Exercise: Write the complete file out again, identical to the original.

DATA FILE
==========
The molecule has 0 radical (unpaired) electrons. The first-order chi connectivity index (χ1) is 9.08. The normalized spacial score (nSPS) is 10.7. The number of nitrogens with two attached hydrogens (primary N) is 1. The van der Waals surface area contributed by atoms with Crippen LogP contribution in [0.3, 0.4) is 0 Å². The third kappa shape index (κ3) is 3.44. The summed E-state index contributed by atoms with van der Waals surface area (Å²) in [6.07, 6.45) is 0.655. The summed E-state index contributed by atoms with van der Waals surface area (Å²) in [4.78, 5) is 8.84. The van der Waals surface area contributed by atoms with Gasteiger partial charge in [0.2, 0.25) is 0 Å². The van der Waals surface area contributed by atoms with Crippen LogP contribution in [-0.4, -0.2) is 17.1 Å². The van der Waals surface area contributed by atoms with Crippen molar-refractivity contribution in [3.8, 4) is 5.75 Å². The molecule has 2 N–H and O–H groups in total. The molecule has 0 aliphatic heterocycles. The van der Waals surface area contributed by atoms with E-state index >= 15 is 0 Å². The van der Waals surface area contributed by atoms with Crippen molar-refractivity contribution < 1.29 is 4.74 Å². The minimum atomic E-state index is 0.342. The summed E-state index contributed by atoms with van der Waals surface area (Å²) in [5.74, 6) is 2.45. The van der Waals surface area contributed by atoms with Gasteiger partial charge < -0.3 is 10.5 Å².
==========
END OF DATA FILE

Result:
The molecule has 0 radical (unpaired) electrons. The first-order chi connectivity index (χ1) is 9.08. The normalized spacial score (nSPS) is 10.7. The number of nitrogens with two attached hydrogens (primary N) is 1. The van der Waals surface area contributed by atoms with Crippen LogP contribution in [0.3, 0.4) is 0 Å². The third kappa shape index (κ3) is 3.44. The summed E-state index contributed by atoms with van der Waals surface area (Å²) in [6.07, 6.45) is 0.655. The summed E-state index contributed by atoms with van der Waals surface area (Å²) in [4.78, 5) is 8.84. The van der Waals surface area contributed by atoms with Gasteiger partial charge in [0.2, 0.25) is 0 Å². The van der Waals surface area contributed by atoms with Crippen LogP contribution in [-0.4, -0.2) is 17.1 Å². The van der Waals surface area contributed by atoms with Crippen molar-refractivity contribution in [3.8, 4) is 5.75 Å². The molecule has 2 N–H and O–H groups in total. The molecule has 0 aliphatic heterocycles. The van der Waals surface area contributed by atoms with E-state index >= 15 is 0 Å². The van der Waals surface area contributed by atoms with Crippen molar-refractivity contribution < 1.29 is 4.74 Å². The minimum atomic E-state index is 0.342. The summed E-state index contributed by atoms with van der Waals surface area (Å²) in [5.74, 6) is 2.45. The van der Waals surface area contributed by atoms with Gasteiger partial charge < -0.3 is 10.5 Å².